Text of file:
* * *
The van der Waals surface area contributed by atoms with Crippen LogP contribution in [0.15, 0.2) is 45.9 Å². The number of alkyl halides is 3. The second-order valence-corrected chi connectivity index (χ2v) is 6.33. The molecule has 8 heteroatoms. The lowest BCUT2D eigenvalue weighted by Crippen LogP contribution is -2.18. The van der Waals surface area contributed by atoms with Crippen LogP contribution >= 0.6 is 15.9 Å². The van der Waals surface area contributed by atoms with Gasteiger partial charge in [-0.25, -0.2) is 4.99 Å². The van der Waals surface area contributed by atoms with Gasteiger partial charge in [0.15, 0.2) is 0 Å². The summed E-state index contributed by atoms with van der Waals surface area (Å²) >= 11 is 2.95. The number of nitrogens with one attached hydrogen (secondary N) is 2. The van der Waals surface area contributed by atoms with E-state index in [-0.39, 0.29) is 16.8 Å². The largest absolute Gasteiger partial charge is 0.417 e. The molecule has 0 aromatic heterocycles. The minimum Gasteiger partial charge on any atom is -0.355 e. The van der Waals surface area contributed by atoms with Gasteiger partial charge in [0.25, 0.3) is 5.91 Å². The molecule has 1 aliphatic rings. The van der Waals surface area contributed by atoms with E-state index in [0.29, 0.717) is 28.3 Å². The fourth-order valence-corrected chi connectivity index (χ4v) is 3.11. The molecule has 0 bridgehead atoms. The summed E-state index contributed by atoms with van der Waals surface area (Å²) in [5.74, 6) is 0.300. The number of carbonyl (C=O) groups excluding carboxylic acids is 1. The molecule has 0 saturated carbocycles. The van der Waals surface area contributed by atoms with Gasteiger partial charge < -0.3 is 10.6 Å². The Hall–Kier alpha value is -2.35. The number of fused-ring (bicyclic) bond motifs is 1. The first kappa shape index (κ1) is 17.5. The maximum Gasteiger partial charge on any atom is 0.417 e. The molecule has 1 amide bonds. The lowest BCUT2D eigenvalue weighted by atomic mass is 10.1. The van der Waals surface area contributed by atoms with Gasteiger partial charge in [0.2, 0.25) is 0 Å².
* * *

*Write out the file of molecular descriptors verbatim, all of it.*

The van der Waals surface area contributed by atoms with Crippen LogP contribution in [0.15, 0.2) is 45.9 Å². The number of alkyl halides is 3. The second-order valence-corrected chi connectivity index (χ2v) is 6.33. The molecule has 8 heteroatoms. The lowest BCUT2D eigenvalue weighted by Crippen LogP contribution is -2.18. The van der Waals surface area contributed by atoms with Crippen LogP contribution >= 0.6 is 15.9 Å². The van der Waals surface area contributed by atoms with Gasteiger partial charge in [-0.25, -0.2) is 4.99 Å². The van der Waals surface area contributed by atoms with Gasteiger partial charge in [0.15, 0.2) is 0 Å². The summed E-state index contributed by atoms with van der Waals surface area (Å²) >= 11 is 2.95. The number of nitrogens with one attached hydrogen (secondary N) is 2. The van der Waals surface area contributed by atoms with E-state index in [-0.39, 0.29) is 16.8 Å². The largest absolute Gasteiger partial charge is 0.417 e. The molecule has 0 aromatic heterocycles. The minimum Gasteiger partial charge on any atom is -0.355 e. The van der Waals surface area contributed by atoms with Gasteiger partial charge in [0.25, 0.3) is 5.91 Å². The molecule has 1 aliphatic rings. The van der Waals surface area contributed by atoms with E-state index in [0.29, 0.717) is 28.3 Å². The fourth-order valence-corrected chi connectivity index (χ4v) is 3.11. The molecule has 0 bridgehead atoms. The summed E-state index contributed by atoms with van der Waals surface area (Å²) in [5.74, 6) is 0.300. The number of carbonyl (C=O) groups excluding carboxylic acids is 1. The molecule has 0 saturated carbocycles. The van der Waals surface area contributed by atoms with Gasteiger partial charge < -0.3 is 10.6 Å². The Hall–Kier alpha value is -2.35. The number of fused-ring (bicyclic) bond motifs is 1. The first kappa shape index (κ1) is 17.5. The maximum Gasteiger partial charge on any atom is 0.417 e. The molecule has 1 amide bonds. The lowest BCUT2D eigenvalue weighted by atomic mass is 10.1. The van der Waals surface area contributed by atoms with Gasteiger partial charge in [0.2, 0.25) is 0 Å².